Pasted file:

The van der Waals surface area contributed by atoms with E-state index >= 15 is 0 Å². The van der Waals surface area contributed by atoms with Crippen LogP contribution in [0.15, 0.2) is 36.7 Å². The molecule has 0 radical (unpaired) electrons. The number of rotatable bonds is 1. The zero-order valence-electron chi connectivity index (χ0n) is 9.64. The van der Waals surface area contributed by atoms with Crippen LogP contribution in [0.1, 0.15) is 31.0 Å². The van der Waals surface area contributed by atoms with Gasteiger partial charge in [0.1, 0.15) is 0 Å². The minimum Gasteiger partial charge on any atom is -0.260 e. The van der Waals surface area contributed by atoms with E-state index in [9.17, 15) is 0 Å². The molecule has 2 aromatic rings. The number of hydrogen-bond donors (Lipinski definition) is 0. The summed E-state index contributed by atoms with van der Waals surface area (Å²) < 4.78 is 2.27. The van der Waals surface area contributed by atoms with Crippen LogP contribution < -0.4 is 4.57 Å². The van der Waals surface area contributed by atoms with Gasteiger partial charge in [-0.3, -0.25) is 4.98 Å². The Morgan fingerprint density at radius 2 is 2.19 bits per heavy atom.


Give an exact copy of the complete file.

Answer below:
The van der Waals surface area contributed by atoms with E-state index >= 15 is 0 Å². The van der Waals surface area contributed by atoms with Crippen LogP contribution in [0.15, 0.2) is 36.7 Å². The molecule has 0 radical (unpaired) electrons. The number of rotatable bonds is 1. The zero-order valence-electron chi connectivity index (χ0n) is 9.64. The van der Waals surface area contributed by atoms with Crippen LogP contribution in [0.1, 0.15) is 31.0 Å². The van der Waals surface area contributed by atoms with Gasteiger partial charge in [0.1, 0.15) is 0 Å². The minimum Gasteiger partial charge on any atom is -0.260 e. The van der Waals surface area contributed by atoms with E-state index in [9.17, 15) is 0 Å². The molecule has 2 aromatic rings. The number of hydrogen-bond donors (Lipinski definition) is 0. The summed E-state index contributed by atoms with van der Waals surface area (Å²) < 4.78 is 2.27. The van der Waals surface area contributed by atoms with Crippen LogP contribution < -0.4 is 4.57 Å². The van der Waals surface area contributed by atoms with Gasteiger partial charge in [-0.3, -0.25) is 4.98 Å². The Morgan fingerprint density at radius 2 is 2.19 bits per heavy atom.